As the Buick turned off Crawford Avenue onto Lee Street, Mitchell saw that the winter-burnt lawns of Skokie were blotched with green, and the limbs of trees and bushes hung heavily with burgeoning life. In flower patches and soil borders along sidewalks leading to houses, the sharp pointed spears of tulips had begun their push from the soil to the sun.
Rolling the window open, putting his head through, breathing deeply, Mitchell smelled the odors of spring… and of home.
“Mom,” reaching over the seat, taking her hand, “it’s great to be home!”
The Buick stopped in front of the pie-shaped lot.
Opening the door, stepping out, Mitchell looked at the house. He had never thought of it as beautiful before, but it was home, and he was home, and nothing—nothing—had ever looked better.
Fitting his key in the lock, “Come on, Mitchie! Don’t you want to meet your sister?” Opening the door, Lawrence stepped aside as…
There was a rush of black and white as, bounding out the door, a young, but full-grown Dalmatian flung its front paws onto Walter’s chest, almost knocking him of the stoop.
“Walt, I thought you were going to break her of that!”
“Yeah, I will… Hi, pup,” Walter said affectionately, rubbing the dog behind her ears. “Don’t be such a kvetch, Myra.” Pushing the dog down, “Mitchie, meet our new kid.”
“She’s beautiful!” Turning the dog in his direction, rubbing both sides of her muzzle, “What’s her name?”
“Cricket!” Myra corrected her youngest son. “Her name is Cricket.”
Hearing her name, pulling from Mitchell’s hands, Cricket turned to Myra, and as she did, her tail whipped both sides of his dark-blue uniform, leaving his legs speckled with short, white hair.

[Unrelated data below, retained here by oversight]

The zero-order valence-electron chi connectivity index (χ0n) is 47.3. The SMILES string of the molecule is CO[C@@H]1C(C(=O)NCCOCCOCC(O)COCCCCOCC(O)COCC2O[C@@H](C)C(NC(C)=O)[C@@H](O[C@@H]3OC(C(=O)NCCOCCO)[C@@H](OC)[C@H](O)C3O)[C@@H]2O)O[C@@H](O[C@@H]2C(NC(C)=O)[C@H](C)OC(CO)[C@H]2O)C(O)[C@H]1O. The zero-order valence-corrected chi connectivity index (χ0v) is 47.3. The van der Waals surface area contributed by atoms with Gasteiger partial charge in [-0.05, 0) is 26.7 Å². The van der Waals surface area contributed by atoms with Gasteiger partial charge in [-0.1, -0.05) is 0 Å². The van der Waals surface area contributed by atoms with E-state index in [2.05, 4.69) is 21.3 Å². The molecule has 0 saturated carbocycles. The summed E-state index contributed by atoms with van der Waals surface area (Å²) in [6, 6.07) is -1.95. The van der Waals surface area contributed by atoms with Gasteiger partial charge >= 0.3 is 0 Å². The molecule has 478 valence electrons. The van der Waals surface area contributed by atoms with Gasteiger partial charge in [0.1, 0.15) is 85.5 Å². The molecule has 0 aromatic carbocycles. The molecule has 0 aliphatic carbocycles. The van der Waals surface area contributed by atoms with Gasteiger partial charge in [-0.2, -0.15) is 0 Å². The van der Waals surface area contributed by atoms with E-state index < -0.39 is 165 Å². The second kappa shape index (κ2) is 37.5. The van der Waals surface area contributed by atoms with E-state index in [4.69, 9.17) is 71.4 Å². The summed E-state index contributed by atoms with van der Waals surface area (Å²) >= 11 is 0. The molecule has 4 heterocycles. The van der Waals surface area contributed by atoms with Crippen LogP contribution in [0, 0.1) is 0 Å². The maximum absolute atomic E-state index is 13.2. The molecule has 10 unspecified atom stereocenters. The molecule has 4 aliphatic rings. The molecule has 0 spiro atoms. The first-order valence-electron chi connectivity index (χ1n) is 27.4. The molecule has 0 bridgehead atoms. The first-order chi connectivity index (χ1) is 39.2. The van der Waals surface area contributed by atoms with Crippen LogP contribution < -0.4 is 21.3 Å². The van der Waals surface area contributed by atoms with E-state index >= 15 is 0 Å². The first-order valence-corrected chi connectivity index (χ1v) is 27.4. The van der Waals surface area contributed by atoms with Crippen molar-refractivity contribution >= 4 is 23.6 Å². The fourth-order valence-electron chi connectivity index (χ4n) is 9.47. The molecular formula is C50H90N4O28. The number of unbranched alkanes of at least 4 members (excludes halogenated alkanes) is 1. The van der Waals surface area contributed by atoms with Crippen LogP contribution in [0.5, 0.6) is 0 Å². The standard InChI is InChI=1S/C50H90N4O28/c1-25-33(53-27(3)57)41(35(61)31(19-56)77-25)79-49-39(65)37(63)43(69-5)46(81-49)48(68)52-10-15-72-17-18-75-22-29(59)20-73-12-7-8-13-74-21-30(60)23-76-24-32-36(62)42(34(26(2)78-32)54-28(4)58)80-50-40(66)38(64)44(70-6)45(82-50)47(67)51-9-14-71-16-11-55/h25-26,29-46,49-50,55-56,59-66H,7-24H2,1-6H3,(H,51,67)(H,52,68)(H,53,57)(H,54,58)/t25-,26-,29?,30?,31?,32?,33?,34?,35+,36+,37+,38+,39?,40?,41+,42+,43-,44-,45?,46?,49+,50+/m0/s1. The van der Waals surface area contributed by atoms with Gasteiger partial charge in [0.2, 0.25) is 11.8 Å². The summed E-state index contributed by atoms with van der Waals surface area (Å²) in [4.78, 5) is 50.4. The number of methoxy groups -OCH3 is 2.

“If we could only train her to shed her black on dark,” Walter said, smiling, “and her white on light colors, she’d be perfect.”
Still outside, “Go on in, Mitchie,” Myra urged. “You’re home now.”
Standing in the doorway looking in—the same sofa and chairs, coffee table, lamps, and large, split-leaf philodendron still stood in the exact same places they’d been on the day he had left home. Although in a year and a half nothing had changed, his home looked wonderfully new.
Taking a running start, crashing into his buttocks, “Come on!” Morton propelled his big brother three steps into the living room.
Grabbing him, “You little squirt!” Pulling Morton onto the carpeted floor, as he rolled over his baby brother in make-believe fight, Cricket joined in by shoving her muzzle between Mitchell and Morton and with lapping tongue, washed both faces. Laughing, letting the little boy get the best of him, sitting on his chest, giving his big brother an Indian head-rub, “Ow! Wonder who taught you that… Pattoie!” Pretending to spit as Cricket stuck her tongue into his mouth, he looked at Larry, who was sitting on the chair by the door, watching his brothers and Cricket play.
“Yeah!” Patting his head tenderly, “Wonder who taught me that?”
“Mitchie, guess what we’re having for dinner.”
“Let’s see, Mom.” Holding Cricket by her collar, turning his face from the dog’s over-zealous tongue. “Today is Saturday. Um? Would lox’n’bagels be a good guess?”
“Yes… Unless you’d like something else.”
“No!” he said emphatically. “Mom, would you believe I dream about lox’n’bagels?”
Weirdly, the only dream Mitchell could remember, other than an occasional dream of Susan, was of a family dinner of lox and bagels.